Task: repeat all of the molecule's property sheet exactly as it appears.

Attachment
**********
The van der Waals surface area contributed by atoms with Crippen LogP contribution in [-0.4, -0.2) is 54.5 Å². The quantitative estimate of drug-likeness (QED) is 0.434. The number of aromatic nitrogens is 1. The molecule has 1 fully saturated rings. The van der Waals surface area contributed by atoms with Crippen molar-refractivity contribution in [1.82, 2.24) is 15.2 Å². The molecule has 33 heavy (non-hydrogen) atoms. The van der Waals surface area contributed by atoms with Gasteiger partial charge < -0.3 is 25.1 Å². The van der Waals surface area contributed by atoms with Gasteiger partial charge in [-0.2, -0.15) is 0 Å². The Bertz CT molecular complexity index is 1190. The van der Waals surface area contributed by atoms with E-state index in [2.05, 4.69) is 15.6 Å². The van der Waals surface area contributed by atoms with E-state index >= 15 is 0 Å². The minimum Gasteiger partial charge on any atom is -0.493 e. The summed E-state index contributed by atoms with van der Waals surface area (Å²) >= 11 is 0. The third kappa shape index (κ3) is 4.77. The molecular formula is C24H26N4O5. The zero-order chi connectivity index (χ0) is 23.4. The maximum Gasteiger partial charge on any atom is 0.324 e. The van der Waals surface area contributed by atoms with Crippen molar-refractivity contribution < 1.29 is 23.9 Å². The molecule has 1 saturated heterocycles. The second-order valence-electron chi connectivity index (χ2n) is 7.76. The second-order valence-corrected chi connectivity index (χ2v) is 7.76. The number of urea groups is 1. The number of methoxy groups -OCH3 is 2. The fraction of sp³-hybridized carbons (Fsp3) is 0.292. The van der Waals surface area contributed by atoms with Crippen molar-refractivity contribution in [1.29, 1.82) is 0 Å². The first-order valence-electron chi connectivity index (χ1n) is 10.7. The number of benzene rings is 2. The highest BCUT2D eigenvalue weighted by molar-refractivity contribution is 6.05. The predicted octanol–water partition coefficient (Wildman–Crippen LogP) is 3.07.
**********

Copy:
The van der Waals surface area contributed by atoms with Crippen LogP contribution in [-0.4, -0.2) is 54.5 Å². The quantitative estimate of drug-likeness (QED) is 0.434. The number of aromatic nitrogens is 1. The molecule has 1 fully saturated rings. The van der Waals surface area contributed by atoms with Crippen molar-refractivity contribution in [1.82, 2.24) is 15.2 Å². The molecule has 33 heavy (non-hydrogen) atoms. The van der Waals surface area contributed by atoms with Gasteiger partial charge < -0.3 is 25.1 Å². The van der Waals surface area contributed by atoms with Gasteiger partial charge in [-0.2, -0.15) is 0 Å². The Bertz CT molecular complexity index is 1190. The van der Waals surface area contributed by atoms with E-state index in [2.05, 4.69) is 15.6 Å². The van der Waals surface area contributed by atoms with E-state index >= 15 is 0 Å². The minimum Gasteiger partial charge on any atom is -0.493 e. The summed E-state index contributed by atoms with van der Waals surface area (Å²) >= 11 is 0. The third kappa shape index (κ3) is 4.77. The molecular formula is C24H26N4O5. The zero-order chi connectivity index (χ0) is 23.4. The maximum Gasteiger partial charge on any atom is 0.324 e. The van der Waals surface area contributed by atoms with Crippen molar-refractivity contribution < 1.29 is 23.9 Å². The molecule has 1 saturated heterocycles. The second-order valence-electron chi connectivity index (χ2n) is 7.76. The second-order valence-corrected chi connectivity index (χ2v) is 7.76. The number of urea groups is 1. The number of methoxy groups -OCH3 is 2. The fraction of sp³-hybridized carbons (Fsp3) is 0.292. The van der Waals surface area contributed by atoms with Crippen molar-refractivity contribution in [1.29, 1.82) is 0 Å². The first-order valence-electron chi connectivity index (χ1n) is 10.7. The number of benzene rings is 2. The highest BCUT2D eigenvalue weighted by molar-refractivity contribution is 6.05. The predicted octanol–water partition coefficient (Wildman–Crippen LogP) is 3.07.